Contact Lenses for Children… Are you OK with that?

When fitting contact lenses in children, how much consideration do you put on the psychological impact?  There is plenty of research to show that myopic children, wearing contact lenses, have a more positive outlook on their physical appearance, athletic and social skills1.  While the psychological advantages would never trump health concerns it is something we cannot overlook.

kids and contact lensesA previous randomized clinical trial compared the self-esteem of contact lens wearers to that of eyeglass wearers in children between the ages of 10-13.  On average, the study showed that over a 3 year period the children using contact lenses rated higher on self-esteem as related to appearance and popularity2.  While there are obviously other factors at play (i.e. gender, age, ethnicity, etc.), the research goes on to show that there is a “social acceptance” component to children NOT using spectacles.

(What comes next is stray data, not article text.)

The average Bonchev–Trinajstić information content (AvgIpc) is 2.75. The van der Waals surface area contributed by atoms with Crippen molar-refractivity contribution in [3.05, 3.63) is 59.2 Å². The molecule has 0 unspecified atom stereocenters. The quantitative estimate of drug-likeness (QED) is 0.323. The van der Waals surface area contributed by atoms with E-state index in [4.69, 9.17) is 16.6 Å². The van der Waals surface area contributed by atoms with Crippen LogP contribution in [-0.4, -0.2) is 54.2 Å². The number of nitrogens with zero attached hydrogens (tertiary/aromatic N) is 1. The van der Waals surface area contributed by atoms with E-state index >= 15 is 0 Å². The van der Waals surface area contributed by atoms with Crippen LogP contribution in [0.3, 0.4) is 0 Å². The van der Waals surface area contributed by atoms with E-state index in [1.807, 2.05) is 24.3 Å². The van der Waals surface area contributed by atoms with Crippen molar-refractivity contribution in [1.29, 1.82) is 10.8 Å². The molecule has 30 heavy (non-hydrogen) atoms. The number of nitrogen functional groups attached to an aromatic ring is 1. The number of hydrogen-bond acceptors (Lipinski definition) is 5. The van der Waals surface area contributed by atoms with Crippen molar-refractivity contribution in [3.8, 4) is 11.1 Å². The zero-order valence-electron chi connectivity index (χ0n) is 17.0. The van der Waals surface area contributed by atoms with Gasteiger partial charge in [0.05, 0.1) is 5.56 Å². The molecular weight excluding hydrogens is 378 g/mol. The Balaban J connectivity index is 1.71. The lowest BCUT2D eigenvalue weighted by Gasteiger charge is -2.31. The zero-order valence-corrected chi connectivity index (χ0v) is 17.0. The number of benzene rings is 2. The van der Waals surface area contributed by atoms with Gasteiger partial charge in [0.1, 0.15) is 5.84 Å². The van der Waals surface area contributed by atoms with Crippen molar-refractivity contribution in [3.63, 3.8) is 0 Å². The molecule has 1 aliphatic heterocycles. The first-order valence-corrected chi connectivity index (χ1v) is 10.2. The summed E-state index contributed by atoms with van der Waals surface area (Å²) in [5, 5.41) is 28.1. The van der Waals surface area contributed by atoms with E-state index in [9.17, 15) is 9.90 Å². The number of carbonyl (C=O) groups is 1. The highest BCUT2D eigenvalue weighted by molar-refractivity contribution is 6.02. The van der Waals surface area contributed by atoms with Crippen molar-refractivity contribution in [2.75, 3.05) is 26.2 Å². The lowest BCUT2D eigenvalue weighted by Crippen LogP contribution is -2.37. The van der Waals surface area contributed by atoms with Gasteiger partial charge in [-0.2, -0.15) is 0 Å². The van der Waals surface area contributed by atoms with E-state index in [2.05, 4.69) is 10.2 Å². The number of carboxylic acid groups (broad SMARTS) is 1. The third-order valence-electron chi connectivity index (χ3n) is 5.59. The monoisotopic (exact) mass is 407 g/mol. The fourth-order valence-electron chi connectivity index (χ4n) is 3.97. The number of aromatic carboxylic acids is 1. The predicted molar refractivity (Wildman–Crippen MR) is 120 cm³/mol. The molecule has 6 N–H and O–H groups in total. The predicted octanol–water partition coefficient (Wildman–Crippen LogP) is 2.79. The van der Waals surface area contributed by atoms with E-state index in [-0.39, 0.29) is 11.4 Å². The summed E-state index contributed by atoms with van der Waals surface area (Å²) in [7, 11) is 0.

Adolescence is a delicate time for these young people.  During this developmental stage a childs peers can present an incredible amount of pressure and influence.  As we have all gone through this stage, most of us can appreciate that being “popular” was the most important thing at the time.  Our perspective on this matter can have in influence on us as practitioners.  When a child, and parent, present themselves as responsible for contact lens care, are we offering it?

Starting a child off with one day occasional wear may be a good place to begin.  What about offering lenses for just school or during sport activities.  While the concerns listed in this post might not be the main reason driving our contact lens fits, we cannot overlook the positive impact our efforts can have on a particular child’s development.

Happy Prescribing!

Jason E. Compton OD FAAO


  1. Walline JJ, Jones LA, Sinnott L, et al. Randomized trial of the effect of contact lens wear on self-perception in children. Optom Vis Sci. 2009;86:222–232.
  2. Terry RL, Soni S, Horner DG. Spectacles, contact lenses and children’s self-concepts: a longitudinal study. Optom Vis Sc. 1997;74:1044–1048
[Sep 09, 2014]
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